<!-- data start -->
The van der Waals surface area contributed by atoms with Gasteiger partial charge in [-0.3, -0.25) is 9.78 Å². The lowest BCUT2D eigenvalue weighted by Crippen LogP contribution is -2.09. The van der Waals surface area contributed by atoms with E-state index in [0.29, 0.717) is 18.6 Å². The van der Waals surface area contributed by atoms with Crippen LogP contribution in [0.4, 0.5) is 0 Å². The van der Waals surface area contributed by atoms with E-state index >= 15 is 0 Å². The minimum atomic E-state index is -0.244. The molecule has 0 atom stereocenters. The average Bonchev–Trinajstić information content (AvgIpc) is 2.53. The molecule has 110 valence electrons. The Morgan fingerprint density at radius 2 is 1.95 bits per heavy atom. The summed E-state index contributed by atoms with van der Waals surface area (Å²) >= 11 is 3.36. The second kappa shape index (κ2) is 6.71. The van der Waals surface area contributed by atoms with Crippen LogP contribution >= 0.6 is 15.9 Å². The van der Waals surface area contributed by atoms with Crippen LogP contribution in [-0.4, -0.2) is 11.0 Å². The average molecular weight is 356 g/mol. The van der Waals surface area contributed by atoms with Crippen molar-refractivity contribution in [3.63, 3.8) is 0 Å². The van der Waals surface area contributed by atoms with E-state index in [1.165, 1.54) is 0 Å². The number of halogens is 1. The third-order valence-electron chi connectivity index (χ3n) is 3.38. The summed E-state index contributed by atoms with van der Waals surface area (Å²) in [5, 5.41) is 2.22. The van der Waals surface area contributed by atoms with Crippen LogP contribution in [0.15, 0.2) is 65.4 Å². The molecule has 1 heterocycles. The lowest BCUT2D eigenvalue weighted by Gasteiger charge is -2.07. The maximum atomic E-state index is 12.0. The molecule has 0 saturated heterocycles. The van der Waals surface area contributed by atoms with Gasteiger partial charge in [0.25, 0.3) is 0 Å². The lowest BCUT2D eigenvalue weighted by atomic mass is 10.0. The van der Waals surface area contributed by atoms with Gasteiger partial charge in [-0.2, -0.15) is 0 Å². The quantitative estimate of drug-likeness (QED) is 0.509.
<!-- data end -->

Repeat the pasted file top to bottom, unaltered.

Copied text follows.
The van der Waals surface area contributed by atoms with Gasteiger partial charge in [-0.3, -0.25) is 9.78 Å². The lowest BCUT2D eigenvalue weighted by Crippen LogP contribution is -2.09. The van der Waals surface area contributed by atoms with E-state index in [0.29, 0.717) is 18.6 Å². The van der Waals surface area contributed by atoms with Crippen LogP contribution in [0.4, 0.5) is 0 Å². The van der Waals surface area contributed by atoms with E-state index >= 15 is 0 Å². The minimum atomic E-state index is -0.244. The molecule has 0 atom stereocenters. The average Bonchev–Trinajstić information content (AvgIpc) is 2.53. The molecule has 110 valence electrons. The Morgan fingerprint density at radius 2 is 1.95 bits per heavy atom. The summed E-state index contributed by atoms with van der Waals surface area (Å²) >= 11 is 3.36. The second kappa shape index (κ2) is 6.71. The van der Waals surface area contributed by atoms with Crippen LogP contribution >= 0.6 is 15.9 Å². The van der Waals surface area contributed by atoms with Crippen LogP contribution in [-0.4, -0.2) is 11.0 Å². The average molecular weight is 356 g/mol. The van der Waals surface area contributed by atoms with Crippen molar-refractivity contribution in [3.63, 3.8) is 0 Å². The van der Waals surface area contributed by atoms with E-state index in [1.165, 1.54) is 0 Å². The number of halogens is 1. The third-order valence-electron chi connectivity index (χ3n) is 3.38. The summed E-state index contributed by atoms with van der Waals surface area (Å²) in [5, 5.41) is 2.22. The van der Waals surface area contributed by atoms with Crippen LogP contribution in [0.15, 0.2) is 65.4 Å². The molecule has 1 heterocycles. The lowest BCUT2D eigenvalue weighted by Gasteiger charge is -2.07. The maximum atomic E-state index is 12.0. The molecule has 0 saturated heterocycles. The van der Waals surface area contributed by atoms with Gasteiger partial charge in [0.25, 0.3) is 0 Å². The lowest BCUT2D eigenvalue weighted by atomic mass is 10.0. The van der Waals surface area contributed by atoms with Gasteiger partial charge in [-0.2, -0.15) is 0 Å². The quantitative estimate of drug-likeness (QED) is 0.509.